There are no two ways about it, Coronavirus and the subsequent quarantined environment of many societies globally will be the defining event of 2020, and likely years to come. Social-distancing is the hottest buzz word on the globe right now, and the way we live our lives on a day-to-day basis has changed for the foreseeable future. Almost overnight, we, as individuals and consumers, have pivoted in our spending priorities, the way we work and the way we can and want to consume marketing messages. So, how do businesses plan their digital marketing strategy in the wake of a global crisis such as COVID-19?

 

Do’s

  1. Pause everything and reassess.

The key here is to act quickly to ensure you aren’t pushing communications that are no longer relevant or insensitive. Don’t be that business that is still promoting community events or social gatherings, just because it was scheduled a month ago. Things have changed, and so should you. Pause, and reassess what the most important messages are that you should be communicating to your audience and prioritise these. You know that old digital marketing rule: Be flexible? Now is the time to put it to the test. 

2. Connect with your audiences from the heart and not with the bottom line in mind. 

Businesses are facing economic pressures and the temptation to do all you can to push a sale might be a difficult one to resist. With much uncertainty on the horizon, consumers are looking to trusted brands as a voice of reason and for personal support more than ever. With sensitivities high, pushing sales pitches is a sure way to present as shallow and insensitive to the more significant global issues. As Jim Nail, from Forrester, explains “The last thing you want to do now appears tone-deaf or opportunistic or otherwise taking advantage of the situation in any way.” 

3. Stay positive and share good news stories.

People are stuck at home and searching for positive messages to distract themselves from the overload of ominous stories. What are some acts of community care that have warmed your heart that you can share? How can you engage your audience to enrich a positive community sentiment? Not only is this good for morale, but this will help you create trust with your audience and set the tone for more open and honest conversations in the future.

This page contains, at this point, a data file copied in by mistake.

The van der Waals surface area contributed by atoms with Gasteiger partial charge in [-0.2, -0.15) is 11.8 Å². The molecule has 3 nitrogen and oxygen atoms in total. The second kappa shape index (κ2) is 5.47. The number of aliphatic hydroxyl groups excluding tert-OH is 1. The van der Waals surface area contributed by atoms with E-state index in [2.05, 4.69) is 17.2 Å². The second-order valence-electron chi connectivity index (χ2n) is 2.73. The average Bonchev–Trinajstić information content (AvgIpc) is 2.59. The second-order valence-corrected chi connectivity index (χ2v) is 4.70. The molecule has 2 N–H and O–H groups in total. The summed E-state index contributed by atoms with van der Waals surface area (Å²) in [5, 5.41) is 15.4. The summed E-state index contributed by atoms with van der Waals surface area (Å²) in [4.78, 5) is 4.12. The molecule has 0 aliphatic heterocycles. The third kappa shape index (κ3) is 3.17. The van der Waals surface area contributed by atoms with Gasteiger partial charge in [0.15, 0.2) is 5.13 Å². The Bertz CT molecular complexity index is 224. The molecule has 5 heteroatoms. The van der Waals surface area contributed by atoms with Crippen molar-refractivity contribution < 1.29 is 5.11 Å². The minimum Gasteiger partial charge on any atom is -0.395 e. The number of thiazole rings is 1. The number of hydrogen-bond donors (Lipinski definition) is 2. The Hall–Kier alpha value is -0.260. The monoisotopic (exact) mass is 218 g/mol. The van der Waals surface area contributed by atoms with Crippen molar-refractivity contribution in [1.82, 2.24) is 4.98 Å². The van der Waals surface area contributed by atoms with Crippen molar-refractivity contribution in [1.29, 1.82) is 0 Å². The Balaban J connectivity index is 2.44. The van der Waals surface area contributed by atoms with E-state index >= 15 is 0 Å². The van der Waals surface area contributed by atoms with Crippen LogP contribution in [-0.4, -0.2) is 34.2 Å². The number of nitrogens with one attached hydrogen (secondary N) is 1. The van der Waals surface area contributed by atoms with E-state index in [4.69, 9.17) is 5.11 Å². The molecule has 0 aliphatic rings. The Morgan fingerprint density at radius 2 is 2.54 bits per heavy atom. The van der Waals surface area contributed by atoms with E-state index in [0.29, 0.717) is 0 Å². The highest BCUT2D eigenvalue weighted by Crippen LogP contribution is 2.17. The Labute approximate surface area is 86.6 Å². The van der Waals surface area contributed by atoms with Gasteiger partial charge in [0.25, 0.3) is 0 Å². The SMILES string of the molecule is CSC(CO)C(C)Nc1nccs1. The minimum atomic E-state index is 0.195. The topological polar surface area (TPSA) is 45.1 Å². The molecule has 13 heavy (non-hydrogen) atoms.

4. Understand how your audiences function as a result of the crisis and how they will function in the future. 

Never have people relied on technology to stay connected to this extent before. Disposable income could shortly be a rarity for many people. Shared spaces and the opportunities for physical interactions are of short supply. Many supply chains are strained, and access to daily commodities may not be a given. People have more time and are looking for mental stimulation. Given this, if you were your audience, what would you be the most receptive to now? Think about ways to modify your offerings to cater to the changes faced by your audience, now and in the future. 

Also Read: How to build your social media strategy in 2020

  Don’ts

1. DON’T set and forget. 

We understand that the existing digital marketing plan was set and ready to go for a reason. However, crisis’ such as COVID-19 means constant turbulence, with new news every day. What was relevant and marketing gold before may not be relevant now. Refer to DO #1 here. 

2. DON’T panic.

The whirlwind of ‘What if…?’s, conspiracy theories and blame game politics might be conversations you can’t resist in your personal lives, but from a business perspective this is a big NO. Consumers expect you to act with reason and have faith that you function to output good rather than hysteria. Entering into polarising debates is never a good look, but especially when sensitivities are high. Lead with positivity, understanding and resilience. 

3. DON’T slow down your communications. 

We need YOU! Going quiet when people are clawing for information stimulation is a bad tactic. Lots of businesses will be capitalising on the opportunities to connect with idle consumers, so don’t let them tap into your share of those eager eyes. According to Nielsen, when people are residing at home, it can lead to a 60% increase in digital content consumption. If anything, this is a time to increase your communications. Ensure the messages you are sending are sincere and well-intentioned for your community. 

In a time when the human race must band together, it is vital that businesses are looking out for the best interest of their communities at large. Be smart, play your part and hold in there. Things will get better, and the experiences we have today will help to establish a more resilient consumer base and market place, so play the long game. 

 

Written by Anna Jenkins, resident ED copywriter.